Spurgeon at the Metropolitan Tabernacle: 365 Sermons - Monday, February 3, 2014
‘And being not weak in faith, he considered not his own body now dead, when he was about an hundred years old, neither yet the deadness of Sarah’s womb: he staggered not at the promise of God through unbelief; but was strong in faith, giving glory to God.’ Romans 4:19–20
Suggested Further Reading: Exodus 5:22–6:13
If your heart has been set upon any special object in prayer, if you have an express promise for it, you must not be staggered if the object of your desire be farther off now than when you first began to pray. If even after months of supplication the thing should seem more difficult now of attainment than ever it was, wait at the mercy seat in the full persuasion that although God may take his time, and that time may not be your time, yet he must and will redeem his promise when the fulness of time has come. If you have prayed for the salvation of your child, or husband, or friend, and that person has grown worse instead of better, do not cease praying. If that dear little one has become more obstinate, and that husband more profane even, still God must be held to his word; and if you have the faith to challenge his attributes of faithfulness and power, assuredly he never did and never will let your prayers fall fruitless to the ground; and I repeat the word, that you may be sure to bear that away with you, let not the fact that the answer seems farther off than ever be any discouragement to you. Remember that to trust God in the light is nothing, but to trust him in the dark—that is faith. To rest upon God when everything witnesses with God—that is nothing; but to believe God when everything gives him the lie—that is faith. To believe that all shall go well when outward providences blow softly is any fool’s play, but to believe that it must and shall be well when storms and tempests are round about you, and you are blown farther and farther from the harbour of your desire—this is a work of grace.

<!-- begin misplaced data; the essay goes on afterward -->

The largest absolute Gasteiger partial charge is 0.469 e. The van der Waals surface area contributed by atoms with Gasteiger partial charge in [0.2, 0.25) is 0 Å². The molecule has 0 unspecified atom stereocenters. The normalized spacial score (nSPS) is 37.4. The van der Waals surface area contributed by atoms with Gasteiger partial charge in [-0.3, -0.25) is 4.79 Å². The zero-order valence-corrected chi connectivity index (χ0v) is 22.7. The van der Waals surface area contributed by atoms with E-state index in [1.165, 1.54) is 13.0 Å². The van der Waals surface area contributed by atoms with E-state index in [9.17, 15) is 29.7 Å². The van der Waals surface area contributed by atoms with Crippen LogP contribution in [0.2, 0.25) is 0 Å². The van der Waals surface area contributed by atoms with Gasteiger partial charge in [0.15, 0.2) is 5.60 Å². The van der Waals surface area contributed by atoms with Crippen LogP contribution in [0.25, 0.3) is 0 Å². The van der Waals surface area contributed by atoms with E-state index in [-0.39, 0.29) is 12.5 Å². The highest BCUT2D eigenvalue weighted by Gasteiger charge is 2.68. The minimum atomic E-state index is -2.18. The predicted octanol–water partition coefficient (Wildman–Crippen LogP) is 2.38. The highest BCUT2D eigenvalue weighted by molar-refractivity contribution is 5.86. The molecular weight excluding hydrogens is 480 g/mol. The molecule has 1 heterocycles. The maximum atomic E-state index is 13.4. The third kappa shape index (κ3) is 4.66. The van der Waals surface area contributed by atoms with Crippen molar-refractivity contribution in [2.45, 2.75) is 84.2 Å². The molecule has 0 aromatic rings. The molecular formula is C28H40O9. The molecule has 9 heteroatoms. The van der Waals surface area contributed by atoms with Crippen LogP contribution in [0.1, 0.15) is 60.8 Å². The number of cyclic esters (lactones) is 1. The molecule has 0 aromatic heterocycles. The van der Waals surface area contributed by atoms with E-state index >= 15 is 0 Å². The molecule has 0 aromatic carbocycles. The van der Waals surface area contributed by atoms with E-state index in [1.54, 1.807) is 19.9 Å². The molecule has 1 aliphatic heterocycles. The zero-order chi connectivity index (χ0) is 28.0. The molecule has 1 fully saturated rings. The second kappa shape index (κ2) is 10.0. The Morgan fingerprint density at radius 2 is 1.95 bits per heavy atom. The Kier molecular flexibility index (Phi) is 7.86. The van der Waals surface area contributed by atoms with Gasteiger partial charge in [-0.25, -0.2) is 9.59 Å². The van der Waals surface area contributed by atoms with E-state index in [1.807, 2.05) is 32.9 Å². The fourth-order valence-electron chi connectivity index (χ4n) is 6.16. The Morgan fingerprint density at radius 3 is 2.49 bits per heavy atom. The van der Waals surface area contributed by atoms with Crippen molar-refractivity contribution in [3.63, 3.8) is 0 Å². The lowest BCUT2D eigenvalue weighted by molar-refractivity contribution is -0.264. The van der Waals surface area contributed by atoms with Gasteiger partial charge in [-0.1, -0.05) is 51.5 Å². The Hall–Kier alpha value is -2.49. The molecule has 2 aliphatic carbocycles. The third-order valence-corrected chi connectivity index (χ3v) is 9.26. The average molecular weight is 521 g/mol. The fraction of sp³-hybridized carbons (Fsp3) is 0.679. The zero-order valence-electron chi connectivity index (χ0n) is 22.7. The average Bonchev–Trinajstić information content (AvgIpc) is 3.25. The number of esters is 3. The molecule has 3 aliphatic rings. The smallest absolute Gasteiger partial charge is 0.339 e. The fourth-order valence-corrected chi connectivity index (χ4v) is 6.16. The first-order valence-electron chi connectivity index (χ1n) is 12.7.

For meditation: The assumption that smooth progress indicates God’s favour and that trouble is a mark of his displeasure is not a safe one. Our circumstances often prove the opposite to be true (Luke 6:20–26).
Sermon no. 733
3 February (1867)
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